Many policies that may be legal outside of the City are illegal within.  For example, a policy that requires employees to be “100% healed” or “fully healed” to return to work and refuses to provide certain types of accommodations is unlawful under the NYCHRL, as an employer cannot require an employee with a disability to have no medical restrictions if the employee is able to perform his job with or without a reasonable accommodation.  Similarly, a policy that categorically prohibits “light duty” work assignments and fails to provide an exception for reasonable accommodations would be discriminatory.

While the central question in a disparate treatment case is whether the protected trait, at least in part, motivated the covered entity’s decision or actions, disparate impact claims involve policies or practices that are facially neutral, but disproportionately or more harshly impact one group. Unless such policies or practices bear a significant relationship to a significant business objective of the covered entity, they are unlawful under the NYCHRL.  Therefore, under a disparate impact theory of discrimination, a facially neutral policy or practice may be found to be unlawful discrimination even without evidence of the covered entity’s subjective intent to discriminate. For example, a policy that imposes a penalty without exception on employees for exceeding a permissible amount of sick leave may appear facially neutral, but it may disparately impact individuals with disabilities, which may result in a finding that the policy is unlawful under the NYCHRL.  By contrast, a policy that allows for the possibility of additional sick leave as a reasonable accommodation for individuals with disabilities would not run afoul of the NYCHRL.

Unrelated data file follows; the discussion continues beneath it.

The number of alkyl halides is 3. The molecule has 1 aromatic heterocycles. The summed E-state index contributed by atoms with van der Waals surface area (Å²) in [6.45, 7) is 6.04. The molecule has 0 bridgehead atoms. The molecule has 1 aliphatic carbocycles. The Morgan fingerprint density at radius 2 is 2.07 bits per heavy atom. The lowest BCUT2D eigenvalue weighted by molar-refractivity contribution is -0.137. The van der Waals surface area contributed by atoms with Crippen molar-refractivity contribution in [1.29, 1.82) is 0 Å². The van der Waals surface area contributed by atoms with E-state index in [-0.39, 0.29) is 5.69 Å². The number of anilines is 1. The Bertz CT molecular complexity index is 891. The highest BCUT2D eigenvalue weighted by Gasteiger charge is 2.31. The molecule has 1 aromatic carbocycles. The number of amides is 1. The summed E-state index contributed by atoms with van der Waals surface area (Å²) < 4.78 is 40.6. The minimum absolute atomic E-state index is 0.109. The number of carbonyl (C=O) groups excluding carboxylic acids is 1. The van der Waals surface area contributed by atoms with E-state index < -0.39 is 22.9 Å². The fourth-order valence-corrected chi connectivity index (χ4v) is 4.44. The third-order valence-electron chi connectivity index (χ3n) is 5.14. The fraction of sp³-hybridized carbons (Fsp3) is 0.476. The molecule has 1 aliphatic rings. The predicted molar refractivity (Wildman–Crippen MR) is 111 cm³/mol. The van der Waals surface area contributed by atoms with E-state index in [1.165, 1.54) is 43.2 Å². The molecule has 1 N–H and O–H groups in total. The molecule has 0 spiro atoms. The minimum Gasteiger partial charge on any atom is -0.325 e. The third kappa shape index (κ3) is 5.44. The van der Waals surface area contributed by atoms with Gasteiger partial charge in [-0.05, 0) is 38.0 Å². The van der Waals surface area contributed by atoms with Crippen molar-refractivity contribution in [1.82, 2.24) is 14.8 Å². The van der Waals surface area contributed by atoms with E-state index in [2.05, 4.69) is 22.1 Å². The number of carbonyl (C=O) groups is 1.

The standard for establishing a case of disparate impact under the NYCHRL is lower than the standard for analogous claims under federal laws such as the ADA.  Under the NYCHRL, a complainant must show that a facially neutral policy or practice has a disparate impact on a protected group.  Once such a showing has been made, the covered entity has an opportunity to plead and prove, as an affirmative defense, that either: the policy or practice complained of bears a significant relationship to a significant business objective, or the policy or practice does not contribute to the disparate impact.  This defense is defeated if the complainant produces substantial evidence of an available alternative policy or practice with less disparate impact, and the covered entity is unable to establish that an alternative policy or practice would not serve its business objective as well as the complained-of policy or practice. “Significant business objective” includes, but is not limited to, successful performance of the job.

Our city is at its best when it draws on the abilities of all its residents.  Equal access to employment for people with disabilities is an investment that will yield long-lasting economic and societal gains.  At The Harman Firm, LLP, we are dedicated to advancing accessibility and giving all New Yorkers a chance to thrive and are committed to ensuring that New Yorkers with disabilities are able to live, work, and enjoy all that New York City has to offer, without discrimination.